For one night only, one lucky family will be invited to stay at the LEGO house after hours as part of a collaboration with Airbnb. The vacation begins with superstar LEGO set designer Jamie Berard greeting the guests upon arrival. Later, the family heads to the dining room to construct their food orders out of LEGO bricks. After the plastic requests are sent to the kitchen, edible versions of the meals are served by robot waiters.

The rest of the day consists of exploring the house’s galleries and experience zones. Guests can appreciate life-sized LEGO sculptures, browse iconic sets, or assemble their own one-of-a-kind creations. But the highlight of the trip has to be the suite where the family spends the night. The armchairs, books, alarm clocks, television, and pet cat are all constructed out of LEGO bricks. One of the only features that isn’t made of blocky plastic is the bed, which is nestled in a pool of bricks beneath a rainbow LEGO waterfall.

Living room made out of LEGO bricks.
Airbnb

“This really is a dream come true for any family with a passion for LEGO,” James McClure, Airbnb’s General Manager for Northern Europe, said in a statement. “I doubt there will be much sleeping as there is so much to enjoy in this incredible space.”

To enter, candidates must answer the question, “If you and your family had an infinite supply of LEGO bricks, what would you build?” in 50 to 550 characters. Submissions are open through November 16 and the winner and up to three guests will be flown to Denmark to commence their stay on November 24. The chosen visitors should be prepared to follow the house rules: LEGO-proof slippers are recommended, play is mandatory, and diving in the LEGO pool in search of that “one rare brick” is forbidden.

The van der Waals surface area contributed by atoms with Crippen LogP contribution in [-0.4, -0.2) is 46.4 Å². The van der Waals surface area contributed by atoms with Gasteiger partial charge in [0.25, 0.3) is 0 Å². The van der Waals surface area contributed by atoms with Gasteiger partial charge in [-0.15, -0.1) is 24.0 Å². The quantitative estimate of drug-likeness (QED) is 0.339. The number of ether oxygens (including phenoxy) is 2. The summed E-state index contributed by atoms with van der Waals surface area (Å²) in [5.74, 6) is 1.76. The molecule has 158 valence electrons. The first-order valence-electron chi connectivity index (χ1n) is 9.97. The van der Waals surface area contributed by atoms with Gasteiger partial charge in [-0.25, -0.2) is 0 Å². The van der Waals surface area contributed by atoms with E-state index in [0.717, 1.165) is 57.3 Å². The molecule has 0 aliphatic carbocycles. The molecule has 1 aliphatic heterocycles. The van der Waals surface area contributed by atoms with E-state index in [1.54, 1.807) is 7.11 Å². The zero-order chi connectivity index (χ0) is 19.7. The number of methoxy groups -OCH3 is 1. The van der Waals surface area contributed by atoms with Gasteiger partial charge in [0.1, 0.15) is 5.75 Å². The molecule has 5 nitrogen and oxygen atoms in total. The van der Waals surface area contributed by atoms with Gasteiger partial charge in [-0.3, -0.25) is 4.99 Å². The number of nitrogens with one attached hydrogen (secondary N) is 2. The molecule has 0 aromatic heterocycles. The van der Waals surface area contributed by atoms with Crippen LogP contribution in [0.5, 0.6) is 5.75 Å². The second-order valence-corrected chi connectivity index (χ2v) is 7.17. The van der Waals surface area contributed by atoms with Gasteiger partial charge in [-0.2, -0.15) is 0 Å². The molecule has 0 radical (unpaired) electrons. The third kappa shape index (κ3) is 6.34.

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New LEGO Set Honors NASA’s Female Pioneers
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LEGO

For all their exemplary qualities, the LEGOs of yesteryear did have one flaw: the minifigures were predominantly male. In recent years, however, there’s been a notable uptick in female-focused sets, thanks in large part to fan-created concepts promoted through LEGO Ideas. One such project is the Women of NASA, a LEGO set celebrating some of the space agency’s most notable female figures that was posted to the LEGO Ideas last summer and has just been released for sale by the brick toy company.

The four notable NASA pioneers honored in the set are: computer scientist Margaret Hamilton, who played a major role in coding the flight software for the Apollo missions; famed first woman in space, Sally Ride; the "Mother of Hubble" Nancy Grace Roman; and astronaut and physician Mae Jemison, the first African American woman in space. (The original proposal also included Katherine Johnson, the mathematician at the center of Hidden Figures, but the company was reportedly not able to secure the needed approvals to feature her in the final set.)

The minifigures were created with set pieces like Hamilton’s stacks of code, scientific instruments, a microscale Hubble Space Telescope, a space shuttle, and more. The long-awaited 231-piece set officially went on sale on November 1; you can purchase it on Amazon for $24.99.